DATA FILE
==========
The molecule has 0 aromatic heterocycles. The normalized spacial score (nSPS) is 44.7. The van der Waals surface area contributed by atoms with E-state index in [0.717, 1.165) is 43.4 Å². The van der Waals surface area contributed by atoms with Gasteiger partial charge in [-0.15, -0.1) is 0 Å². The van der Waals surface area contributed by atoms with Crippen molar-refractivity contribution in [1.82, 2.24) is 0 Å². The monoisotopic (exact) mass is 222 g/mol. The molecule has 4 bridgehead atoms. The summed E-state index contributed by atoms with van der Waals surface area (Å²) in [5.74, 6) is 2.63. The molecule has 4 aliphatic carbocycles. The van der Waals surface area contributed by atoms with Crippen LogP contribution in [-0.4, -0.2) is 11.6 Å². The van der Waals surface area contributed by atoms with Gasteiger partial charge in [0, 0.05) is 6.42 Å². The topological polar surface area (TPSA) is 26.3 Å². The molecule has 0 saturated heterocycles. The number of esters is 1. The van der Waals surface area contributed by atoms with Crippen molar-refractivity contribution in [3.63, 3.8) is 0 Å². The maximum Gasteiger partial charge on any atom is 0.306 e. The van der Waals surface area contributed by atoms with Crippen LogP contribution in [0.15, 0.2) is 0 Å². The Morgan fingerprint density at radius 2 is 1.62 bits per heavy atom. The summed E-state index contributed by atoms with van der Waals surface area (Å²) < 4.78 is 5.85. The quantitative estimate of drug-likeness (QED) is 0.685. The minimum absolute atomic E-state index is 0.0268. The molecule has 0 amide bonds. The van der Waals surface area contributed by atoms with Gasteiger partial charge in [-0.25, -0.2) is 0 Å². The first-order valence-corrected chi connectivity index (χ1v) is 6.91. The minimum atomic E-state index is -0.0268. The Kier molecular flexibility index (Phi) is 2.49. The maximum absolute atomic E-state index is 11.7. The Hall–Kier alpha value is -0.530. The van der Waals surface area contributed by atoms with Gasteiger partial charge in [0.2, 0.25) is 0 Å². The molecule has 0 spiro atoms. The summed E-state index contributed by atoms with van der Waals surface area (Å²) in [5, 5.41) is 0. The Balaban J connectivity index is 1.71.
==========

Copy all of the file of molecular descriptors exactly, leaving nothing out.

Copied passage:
The molecule has 0 aromatic heterocycles. The normalized spacial score (nSPS) is 44.7. The van der Waals surface area contributed by atoms with E-state index in [0.717, 1.165) is 43.4 Å². The van der Waals surface area contributed by atoms with Gasteiger partial charge in [-0.15, -0.1) is 0 Å². The van der Waals surface area contributed by atoms with Crippen molar-refractivity contribution in [1.82, 2.24) is 0 Å². The monoisotopic (exact) mass is 222 g/mol. The molecule has 4 bridgehead atoms. The summed E-state index contributed by atoms with van der Waals surface area (Å²) in [5.74, 6) is 2.63. The molecule has 4 aliphatic carbocycles. The van der Waals surface area contributed by atoms with Crippen LogP contribution in [-0.4, -0.2) is 11.6 Å². The van der Waals surface area contributed by atoms with Gasteiger partial charge in [0, 0.05) is 6.42 Å². The topological polar surface area (TPSA) is 26.3 Å². The molecule has 0 saturated heterocycles. The number of esters is 1. The van der Waals surface area contributed by atoms with Crippen molar-refractivity contribution in [3.63, 3.8) is 0 Å². The maximum Gasteiger partial charge on any atom is 0.306 e. The van der Waals surface area contributed by atoms with Crippen LogP contribution in [0.15, 0.2) is 0 Å². The Morgan fingerprint density at radius 2 is 1.62 bits per heavy atom. The summed E-state index contributed by atoms with van der Waals surface area (Å²) < 4.78 is 5.85. The quantitative estimate of drug-likeness (QED) is 0.685. The minimum absolute atomic E-state index is 0.0268. The molecule has 0 amide bonds. The van der Waals surface area contributed by atoms with Gasteiger partial charge in [-0.25, -0.2) is 0 Å². The first-order valence-corrected chi connectivity index (χ1v) is 6.91. The minimum atomic E-state index is -0.0268. The Kier molecular flexibility index (Phi) is 2.49. The maximum absolute atomic E-state index is 11.7. The Hall–Kier alpha value is -0.530. The van der Waals surface area contributed by atoms with Gasteiger partial charge in [0.2, 0.25) is 0 Å². The molecule has 0 spiro atoms. The summed E-state index contributed by atoms with van der Waals surface area (Å²) in [5, 5.41) is 0. The Balaban J connectivity index is 1.71.